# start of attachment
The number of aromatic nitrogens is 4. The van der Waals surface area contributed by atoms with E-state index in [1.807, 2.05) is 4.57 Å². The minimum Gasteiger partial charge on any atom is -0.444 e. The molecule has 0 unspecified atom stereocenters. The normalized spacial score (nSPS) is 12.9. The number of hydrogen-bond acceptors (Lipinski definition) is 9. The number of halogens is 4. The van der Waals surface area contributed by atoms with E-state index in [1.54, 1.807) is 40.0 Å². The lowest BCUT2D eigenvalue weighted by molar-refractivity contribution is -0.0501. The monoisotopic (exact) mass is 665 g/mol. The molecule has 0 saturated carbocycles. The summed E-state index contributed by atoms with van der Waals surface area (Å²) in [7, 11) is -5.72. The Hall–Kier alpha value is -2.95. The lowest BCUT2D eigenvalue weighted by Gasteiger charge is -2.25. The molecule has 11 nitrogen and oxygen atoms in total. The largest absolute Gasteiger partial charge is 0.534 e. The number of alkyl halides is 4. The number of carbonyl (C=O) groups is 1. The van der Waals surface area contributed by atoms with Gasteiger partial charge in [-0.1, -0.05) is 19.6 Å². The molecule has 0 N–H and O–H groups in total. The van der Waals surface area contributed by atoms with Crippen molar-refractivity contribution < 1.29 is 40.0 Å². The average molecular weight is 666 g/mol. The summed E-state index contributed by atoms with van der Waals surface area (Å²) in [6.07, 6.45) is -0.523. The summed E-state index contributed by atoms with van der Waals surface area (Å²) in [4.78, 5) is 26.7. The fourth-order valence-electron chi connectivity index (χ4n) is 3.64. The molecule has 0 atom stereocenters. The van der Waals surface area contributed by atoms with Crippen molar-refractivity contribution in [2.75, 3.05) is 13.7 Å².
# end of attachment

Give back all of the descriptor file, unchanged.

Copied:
The number of aromatic nitrogens is 4. The van der Waals surface area contributed by atoms with E-state index in [1.807, 2.05) is 4.57 Å². The minimum Gasteiger partial charge on any atom is -0.444 e. The molecule has 0 unspecified atom stereocenters. The normalized spacial score (nSPS) is 12.9. The number of hydrogen-bond acceptors (Lipinski definition) is 9. The number of halogens is 4. The van der Waals surface area contributed by atoms with E-state index in [1.54, 1.807) is 40.0 Å². The lowest BCUT2D eigenvalue weighted by molar-refractivity contribution is -0.0501. The monoisotopic (exact) mass is 665 g/mol. The molecule has 0 saturated carbocycles. The summed E-state index contributed by atoms with van der Waals surface area (Å²) in [7, 11) is -5.72. The Hall–Kier alpha value is -2.95. The lowest BCUT2D eigenvalue weighted by Gasteiger charge is -2.25. The molecule has 11 nitrogen and oxygen atoms in total. The largest absolute Gasteiger partial charge is 0.534 e. The number of alkyl halides is 4. The number of carbonyl (C=O) groups is 1. The van der Waals surface area contributed by atoms with Gasteiger partial charge in [-0.1, -0.05) is 19.6 Å². The molecule has 0 N–H and O–H groups in total. The van der Waals surface area contributed by atoms with Crippen molar-refractivity contribution < 1.29 is 40.0 Å². The average molecular weight is 666 g/mol. The summed E-state index contributed by atoms with van der Waals surface area (Å²) in [6.07, 6.45) is -0.523. The summed E-state index contributed by atoms with van der Waals surface area (Å²) in [4.78, 5) is 26.7. The fourth-order valence-electron chi connectivity index (χ4n) is 3.64. The molecule has 0 atom stereocenters. The van der Waals surface area contributed by atoms with Crippen molar-refractivity contribution in [2.75, 3.05) is 13.7 Å².